That's probably the least useful recommendation in the report. The justification for the extra outlay is that Russia is spending hundreds of millions of dollars a year to advance its agenda overseas, and that the exact amount of that spending is difficult to determine given its large quasi-private component. The European nations where Russian strategies have been thwarted haven't neutralized it by outspending Russia but by relying on their civilizing traditions -- like German parties, which agreed not to use social network bots and paid trolls against each other. And if Swedish media literacy education works, Swedes will discount U.S. government-funded counterpropaganda along with Russian-funded propaganda. It's also likely to feed anti-U.S. resentments, which are often at least as strong in European countries as anti-Russian ones.

Another recommendation that doesn't make much sense is a new adversary status for the U.S. government to establish for meddling nations like Russia -- "State Hybrid Threat Actor" -- to set up a system of escalating sanctions in response to cyberattacks and, presumably, other "asymmetric" actions. It's a rhetorical device that doesn't appear to serve any purpose when U.S.-Russian relations are already at their nadir.

The report also suggests added effort to reduce Europe's energy dependence on Russia -- something the U.S. is already doing as a matter of economic interest by trying to sell more liquefied natural gas. That part of the report is largely obsolete: In recent years, the EU has curbed Russia's ability to use energy exports as a political lever, forcing Russia to operate in a transparently regulated, competitive market. Russia's natural gas exporter, Gazprom, has accepted the rules of the game under threat of crippling fines. This is an area in which Europe has proved it doesn't need U.S. help.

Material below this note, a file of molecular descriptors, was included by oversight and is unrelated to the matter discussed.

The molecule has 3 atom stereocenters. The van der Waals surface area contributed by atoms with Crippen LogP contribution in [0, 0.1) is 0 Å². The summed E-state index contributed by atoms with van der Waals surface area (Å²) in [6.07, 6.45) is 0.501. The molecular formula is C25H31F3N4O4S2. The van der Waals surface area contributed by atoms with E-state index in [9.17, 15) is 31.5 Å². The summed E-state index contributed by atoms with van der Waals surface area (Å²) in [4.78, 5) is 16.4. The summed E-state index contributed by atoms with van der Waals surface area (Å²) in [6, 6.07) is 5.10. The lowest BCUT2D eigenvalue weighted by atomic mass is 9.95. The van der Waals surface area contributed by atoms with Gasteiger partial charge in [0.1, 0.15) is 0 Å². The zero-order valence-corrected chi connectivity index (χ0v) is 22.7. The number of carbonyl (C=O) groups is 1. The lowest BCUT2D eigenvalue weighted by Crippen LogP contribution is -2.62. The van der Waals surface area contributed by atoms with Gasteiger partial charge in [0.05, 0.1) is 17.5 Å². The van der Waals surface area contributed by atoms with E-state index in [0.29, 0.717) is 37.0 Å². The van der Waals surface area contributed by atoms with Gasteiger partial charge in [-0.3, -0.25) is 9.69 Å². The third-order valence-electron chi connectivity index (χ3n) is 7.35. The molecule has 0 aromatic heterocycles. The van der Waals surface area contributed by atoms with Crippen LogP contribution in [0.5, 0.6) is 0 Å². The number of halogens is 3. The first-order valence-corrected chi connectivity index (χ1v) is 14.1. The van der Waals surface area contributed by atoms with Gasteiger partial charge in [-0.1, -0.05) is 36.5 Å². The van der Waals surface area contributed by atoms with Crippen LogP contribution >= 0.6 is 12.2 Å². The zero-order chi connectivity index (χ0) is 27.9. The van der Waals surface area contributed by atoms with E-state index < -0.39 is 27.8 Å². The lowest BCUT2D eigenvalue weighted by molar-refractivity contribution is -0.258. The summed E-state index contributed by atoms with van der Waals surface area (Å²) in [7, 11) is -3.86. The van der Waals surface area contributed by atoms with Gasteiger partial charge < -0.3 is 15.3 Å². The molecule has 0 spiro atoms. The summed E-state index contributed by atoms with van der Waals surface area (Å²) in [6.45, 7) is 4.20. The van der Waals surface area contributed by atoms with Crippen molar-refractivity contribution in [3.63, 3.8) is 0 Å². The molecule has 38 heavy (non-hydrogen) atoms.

This is not to suggest the Cardin report contains no useful recommendations. It's strong on exposing dirty and Kremlin-related Russian money inundating the West and making sure it doesn't surface in political campaigns. It promotes international efforts to build up Western nations' cyber-defenses -- and suggests, correctly, that the West should pay close attention to Ukraine as the testing ground for all kinds of Russian cyber-mischief.

The report also calls for more control of social media companies -- not just in terms of political advertising transparency, which has been at the center of the U.S. legislative debate, but in forcing them to "block malicious inauthentic and/or automated accounts," those primarily used to spread fake news. Tightening rules against bots and trolls wouldn't just make things more difficult for Russian troll farms but likely help turn the media market, in which social networks compete with professional news organizations, into a more level playing field.

As Mark Galeotti, a Russia expert extensively cited in the Cardin report, pointed out in a recent article, "We need to push for greater resilience in general. This is not merely a Russia problem, after all, it is a modernity problem." The better recommendations in the report are about building general resilience to cyberattacks, corruption, irregular campaign funding and democracy-endangering media illiteracy. Robust efforts in this direction will do more to hurt the Putin regime than counterpropaganda, retaliatory sanctions and hostile rhetoric: They'll make sure it keeps losing, as it lost everywhere in Western Europe in 2017.

This column does not necessarily reflect the opinion of the editorial board or Bloomberg LP and its owners.

    To contact the author of this story:
    Leonid Bershidsky at

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    Therese Raphael at